Whether you’re writing or arguing a brief, or arguing your case to a judge or jury, how successful you will be depends, in large part, on how persuasive you are. And how persuasive you are can depend on how well you tell stories.
Philip N. Meyer, professor at Vermont Law School and author of Storytelling for Lawyers, recently published an article on abajournal.com titled Going beyond the evidence to spin a story for your jury. In his article, Professor Meyer makes the case that effective storytelling can persuade a jury to interpret the evidence in a manner favorable to the storyteller. Consider Professor Meyer’s example from his book of Connecticut defense attorney Jeremiah Donovan’s artful closing argument in a complex murder case:
Louie Failla—one of eight co-defendants, reputed members of the Connecticut faction of the Patriarca crime family—was charged with multiple counts of racketeering in federal court in a 13-week trial. The most serious charge against Failla, a low-level soldier and driver for the leadership of the family, was for conspiracy to murder Tito Morales, his daughter’s former boyfriend and the father of Failla’s grandson.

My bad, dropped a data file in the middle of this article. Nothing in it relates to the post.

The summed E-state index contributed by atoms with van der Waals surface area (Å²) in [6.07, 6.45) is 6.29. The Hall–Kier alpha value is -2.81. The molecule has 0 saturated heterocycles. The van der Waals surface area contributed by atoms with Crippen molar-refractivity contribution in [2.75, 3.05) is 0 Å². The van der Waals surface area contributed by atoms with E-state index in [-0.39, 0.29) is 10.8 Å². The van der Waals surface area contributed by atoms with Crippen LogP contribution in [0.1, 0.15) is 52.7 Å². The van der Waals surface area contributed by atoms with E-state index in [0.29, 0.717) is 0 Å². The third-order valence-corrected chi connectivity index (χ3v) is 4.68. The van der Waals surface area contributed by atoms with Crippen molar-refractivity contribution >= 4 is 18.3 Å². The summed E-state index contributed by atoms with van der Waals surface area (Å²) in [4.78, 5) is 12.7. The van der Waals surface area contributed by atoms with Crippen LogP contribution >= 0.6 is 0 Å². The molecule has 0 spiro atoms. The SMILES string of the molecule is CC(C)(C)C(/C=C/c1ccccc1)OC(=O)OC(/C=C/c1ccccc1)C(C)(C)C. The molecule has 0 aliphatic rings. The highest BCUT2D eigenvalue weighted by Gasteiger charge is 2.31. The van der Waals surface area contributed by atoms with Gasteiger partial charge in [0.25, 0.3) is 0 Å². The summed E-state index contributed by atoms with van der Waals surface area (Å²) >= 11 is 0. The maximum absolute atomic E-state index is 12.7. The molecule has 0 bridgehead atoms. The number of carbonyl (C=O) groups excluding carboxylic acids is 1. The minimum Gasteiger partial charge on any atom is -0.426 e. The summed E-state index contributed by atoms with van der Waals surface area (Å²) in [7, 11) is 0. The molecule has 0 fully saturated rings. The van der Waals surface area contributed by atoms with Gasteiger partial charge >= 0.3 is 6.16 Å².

Two mob informants had testified against Failla. But the most damaging testimony against Failla came from his own mouth. His Cadillac had been bugged by the FBI, and Failla was a man condemned by his own words. In surveillance tapes played at trial, Failla’s gravelly voice is heard plotting Morales’ execution under orders of the cruel mob boss Billy “the Wild Guy” Grasso, along with the two mob henchmen who also testified against Failla.
* * *
In his closing argument, . . . Donovan depicts Failla as a “verbal chameleon,” a narrative trickster, torn between the demands of his adopted mob family on one side and his love of his real family, including Morales, on the other.
* * *
In Donovan’s counterstory, Failla merely pretends to go along with the murder conspiracy in order to stall the other mobsters, but he does nothing to carry out the execution.
Although having solid evidence to contradict the opposing facts is best, when presented with one set of facts, as in the example above, it is important to remember that most facts can be interpreted more than one way. And, interpreting those facts in the context of a plausible story can go a long way to persuade the fact-finder to rule in your favor.